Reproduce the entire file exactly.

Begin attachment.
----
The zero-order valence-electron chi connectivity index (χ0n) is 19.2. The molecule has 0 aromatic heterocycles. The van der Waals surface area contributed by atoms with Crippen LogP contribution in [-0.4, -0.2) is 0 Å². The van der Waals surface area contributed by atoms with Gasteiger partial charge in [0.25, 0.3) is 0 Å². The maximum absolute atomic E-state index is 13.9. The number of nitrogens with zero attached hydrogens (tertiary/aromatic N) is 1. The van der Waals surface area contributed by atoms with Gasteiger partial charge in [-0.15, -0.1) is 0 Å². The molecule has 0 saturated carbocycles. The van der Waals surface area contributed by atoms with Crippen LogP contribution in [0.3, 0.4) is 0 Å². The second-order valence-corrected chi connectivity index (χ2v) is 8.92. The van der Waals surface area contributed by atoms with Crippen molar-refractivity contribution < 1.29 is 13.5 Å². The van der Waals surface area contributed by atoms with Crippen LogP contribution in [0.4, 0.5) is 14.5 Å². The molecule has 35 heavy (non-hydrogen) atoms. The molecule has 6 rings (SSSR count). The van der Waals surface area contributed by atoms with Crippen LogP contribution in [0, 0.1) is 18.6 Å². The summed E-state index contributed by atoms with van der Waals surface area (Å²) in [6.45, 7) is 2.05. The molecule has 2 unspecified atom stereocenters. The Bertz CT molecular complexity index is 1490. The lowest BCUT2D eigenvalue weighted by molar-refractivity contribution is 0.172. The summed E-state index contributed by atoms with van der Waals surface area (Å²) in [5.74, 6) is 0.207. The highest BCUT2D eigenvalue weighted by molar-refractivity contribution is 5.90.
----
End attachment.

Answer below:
The zero-order valence-electron chi connectivity index (χ0n) is 19.2. The molecule has 0 aromatic heterocycles. The van der Waals surface area contributed by atoms with Crippen LogP contribution in [-0.4, -0.2) is 0 Å². The van der Waals surface area contributed by atoms with Gasteiger partial charge in [0.25, 0.3) is 0 Å². The maximum absolute atomic E-state index is 13.9. The number of nitrogens with zero attached hydrogens (tertiary/aromatic N) is 1. The van der Waals surface area contributed by atoms with Gasteiger partial charge in [-0.15, -0.1) is 0 Å². The molecule has 0 saturated carbocycles. The van der Waals surface area contributed by atoms with Crippen LogP contribution in [0.3, 0.4) is 0 Å². The second-order valence-corrected chi connectivity index (χ2v) is 8.92. The van der Waals surface area contributed by atoms with Crippen molar-refractivity contribution < 1.29 is 13.5 Å². The van der Waals surface area contributed by atoms with Crippen LogP contribution in [0.4, 0.5) is 14.5 Å². The molecule has 35 heavy (non-hydrogen) atoms. The molecule has 6 rings (SSSR count). The van der Waals surface area contributed by atoms with Crippen LogP contribution in [0, 0.1) is 18.6 Å². The summed E-state index contributed by atoms with van der Waals surface area (Å²) in [6.45, 7) is 2.05. The molecule has 2 unspecified atom stereocenters. The Bertz CT molecular complexity index is 1490. The lowest BCUT2D eigenvalue weighted by molar-refractivity contribution is 0.172. The summed E-state index contributed by atoms with van der Waals surface area (Å²) in [5.74, 6) is 0.207. The highest BCUT2D eigenvalue weighted by molar-refractivity contribution is 5.90.